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Arbitration clauses in a construction contract are commonplace, but what effect do these clauses have when litigating a Miller Act Claim, which may entitle you to a cause of action against the Miller Act Surety, who is not a party to your contract and not subject to the arbitration clause?

In most federal jurisdictions, the law on this is quite clear, and we were reminded of that two weeks ago in a case from the US District Court in Maine captioned United States v. Consigli Constr. Co.

In that case, a miller act claim was made against the general contractor where the claimant’s contract with the general contractor required the parties submit any disputes to arbitration. As required in these Miller Act suits, the lawsuit was filed against both the general contractor and the general contractor’s surety, Federal Insurance Company (FIC).

The court brushed the case off its docket and mandated that the parties arbitrate their dispute in arbitration, pursuant to the arbitration clause. Of course, FIC and the claimant didn’t have any arbitration obligations between them, so would the court allow the claim to stay in federal court and be pursued independently against the surety?  The clear answer is no:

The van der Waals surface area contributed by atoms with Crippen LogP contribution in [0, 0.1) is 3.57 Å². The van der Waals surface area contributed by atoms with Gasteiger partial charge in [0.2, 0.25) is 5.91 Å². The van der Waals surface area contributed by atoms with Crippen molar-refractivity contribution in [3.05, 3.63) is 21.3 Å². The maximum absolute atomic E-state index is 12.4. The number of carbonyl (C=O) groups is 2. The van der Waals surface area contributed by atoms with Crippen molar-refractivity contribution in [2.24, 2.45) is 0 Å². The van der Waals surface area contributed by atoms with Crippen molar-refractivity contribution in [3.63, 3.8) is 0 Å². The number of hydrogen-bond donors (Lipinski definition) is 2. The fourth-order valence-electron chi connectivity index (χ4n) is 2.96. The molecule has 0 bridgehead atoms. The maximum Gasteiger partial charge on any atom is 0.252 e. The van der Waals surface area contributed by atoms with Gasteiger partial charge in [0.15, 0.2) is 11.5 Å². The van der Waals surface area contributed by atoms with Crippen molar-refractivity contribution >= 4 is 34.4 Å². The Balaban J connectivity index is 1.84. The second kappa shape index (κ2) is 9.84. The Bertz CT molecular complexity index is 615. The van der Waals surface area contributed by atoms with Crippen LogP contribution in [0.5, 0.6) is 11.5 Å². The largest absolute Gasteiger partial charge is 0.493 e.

The majority of federal courts that have held that an arbitration award binds a Miller Act surety. See e.g. U.S. f/u/b/o WFI Georgia, Inc. v. Gray Ins. Co., 701 F. Supp. 2d 1320, 1327-29 (N.D. Ga. 2010)…Consigli has elected to arbitrate its dispute with Maverick and will be bound by the results of that arbitration. Judgment upon the award may be entered in this Court. The Court accepts FIC’s representation that its liability is coextensive with Consigli’s. Maverick will not need to relitigate its claims against FIC following arbitration with Consigli. It would be duplicative and risk inconsistent adjudications to allow Maverick to pursue its Miller Act claim against FIC in this Court simultaneously with its claims against Consigli in arbitration.